Roz: Well, I started skiing when I was three because my dad was a big skier and he’d take me out. I started skiing in the Nancy Greene race program but as soon as I started getting into that my family moved to Quito, Ecuador. Yeah, so I didn’t ski for four years. But then I watched the 2002 Olympics and I was moving back to Canada the next year and I thought, “I’m going to become a mogul skier.” And I moved back and my parents put me right into a freestyle program. But it was a huge challenge relearning how to ski at 13…when people ask me I usually say I started skiing when I was 13. So I started the freestyle program. And one of the first ski heroes I met at one of the first ski events I went to. A girl named Chelsea Henitiuk, who is still on the Canadian mogul team. She is from Alberta, and she wasn’t competing – she just came for fun. She was the first person I ever saw do a backflip on skis and I was totally blown away because I had never seen a backflip and she was a girl. So at that point I was like, “okay, this is what is possible. This is what I want to do. This is what I want to start pushing myself in.”

And then as I grew up in the club and then the Alberta team ranks. Maybe my second year skiing, I saw Dania [Assaly] do a 720 off this big jump and I was totally blown away again.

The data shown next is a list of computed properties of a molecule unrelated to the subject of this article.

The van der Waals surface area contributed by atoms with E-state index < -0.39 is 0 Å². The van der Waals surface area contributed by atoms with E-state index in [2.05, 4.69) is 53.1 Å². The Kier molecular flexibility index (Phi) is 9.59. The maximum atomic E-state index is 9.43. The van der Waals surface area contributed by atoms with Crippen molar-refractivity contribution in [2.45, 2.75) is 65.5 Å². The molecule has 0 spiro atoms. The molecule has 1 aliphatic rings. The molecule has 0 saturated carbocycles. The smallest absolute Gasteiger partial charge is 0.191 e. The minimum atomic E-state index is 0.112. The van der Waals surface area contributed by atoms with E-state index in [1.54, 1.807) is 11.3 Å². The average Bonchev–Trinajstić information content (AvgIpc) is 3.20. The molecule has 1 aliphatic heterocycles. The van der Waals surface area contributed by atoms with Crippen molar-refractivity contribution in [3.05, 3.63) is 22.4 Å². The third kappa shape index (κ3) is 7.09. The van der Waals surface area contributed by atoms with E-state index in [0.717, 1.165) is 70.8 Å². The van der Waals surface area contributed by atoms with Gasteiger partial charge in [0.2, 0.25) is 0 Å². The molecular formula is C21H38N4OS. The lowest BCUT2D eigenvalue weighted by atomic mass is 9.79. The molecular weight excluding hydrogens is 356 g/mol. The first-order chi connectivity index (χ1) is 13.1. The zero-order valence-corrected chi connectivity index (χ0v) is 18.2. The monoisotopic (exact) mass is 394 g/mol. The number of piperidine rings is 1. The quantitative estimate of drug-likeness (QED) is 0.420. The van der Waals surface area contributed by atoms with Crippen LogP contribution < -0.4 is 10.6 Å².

Nicole: Nice, yeah, D!

Roz: Yeah D! I know. So I guess my ski heroes have always been people like Chelsea and Dania, who I have watched and been impressed by. I used to go to Water Ramps in Grand Prairie and Jenn Heil was there a lot because she had an Albertan coach. I watched her for an entire summer do perfect back crosses. And at the time I was kind of confused why she would do so many perfect tricks, but it also gave me the understanding of how much dedication you need, for any sport really. I continue to be impressed by Sarah [Burke]. She is always learning new tricks and learning them so fast – like flairs both ways.